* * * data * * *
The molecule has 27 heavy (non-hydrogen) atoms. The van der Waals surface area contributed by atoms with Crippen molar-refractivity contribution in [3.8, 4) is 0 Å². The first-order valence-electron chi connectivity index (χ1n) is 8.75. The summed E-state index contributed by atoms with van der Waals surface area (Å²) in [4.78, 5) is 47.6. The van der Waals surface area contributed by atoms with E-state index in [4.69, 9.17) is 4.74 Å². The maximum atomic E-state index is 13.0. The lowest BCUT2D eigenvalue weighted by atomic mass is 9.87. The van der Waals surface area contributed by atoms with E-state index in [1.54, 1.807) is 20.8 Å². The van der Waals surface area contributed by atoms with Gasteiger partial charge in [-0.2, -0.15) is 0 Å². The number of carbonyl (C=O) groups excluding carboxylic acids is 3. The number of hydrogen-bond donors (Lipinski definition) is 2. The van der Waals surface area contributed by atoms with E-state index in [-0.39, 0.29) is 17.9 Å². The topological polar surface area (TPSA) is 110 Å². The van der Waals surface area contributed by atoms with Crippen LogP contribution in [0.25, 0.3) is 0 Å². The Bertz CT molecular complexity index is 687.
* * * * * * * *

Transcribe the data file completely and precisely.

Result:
The molecule has 27 heavy (non-hydrogen) atoms. The van der Waals surface area contributed by atoms with Crippen molar-refractivity contribution in [3.8, 4) is 0 Å². The first-order valence-electron chi connectivity index (χ1n) is 8.75. The summed E-state index contributed by atoms with van der Waals surface area (Å²) in [4.78, 5) is 47.6. The van der Waals surface area contributed by atoms with E-state index in [4.69, 9.17) is 4.74 Å². The maximum atomic E-state index is 13.0. The lowest BCUT2D eigenvalue weighted by atomic mass is 9.87. The van der Waals surface area contributed by atoms with E-state index in [1.54, 1.807) is 20.8 Å². The van der Waals surface area contributed by atoms with Gasteiger partial charge in [-0.2, -0.15) is 0 Å². The number of carbonyl (C=O) groups excluding carboxylic acids is 3. The number of hydrogen-bond donors (Lipinski definition) is 2. The van der Waals surface area contributed by atoms with E-state index in [-0.39, 0.29) is 17.9 Å². The topological polar surface area (TPSA) is 110 Å². The van der Waals surface area contributed by atoms with Crippen LogP contribution in [0.25, 0.3) is 0 Å². The Bertz CT molecular complexity index is 687.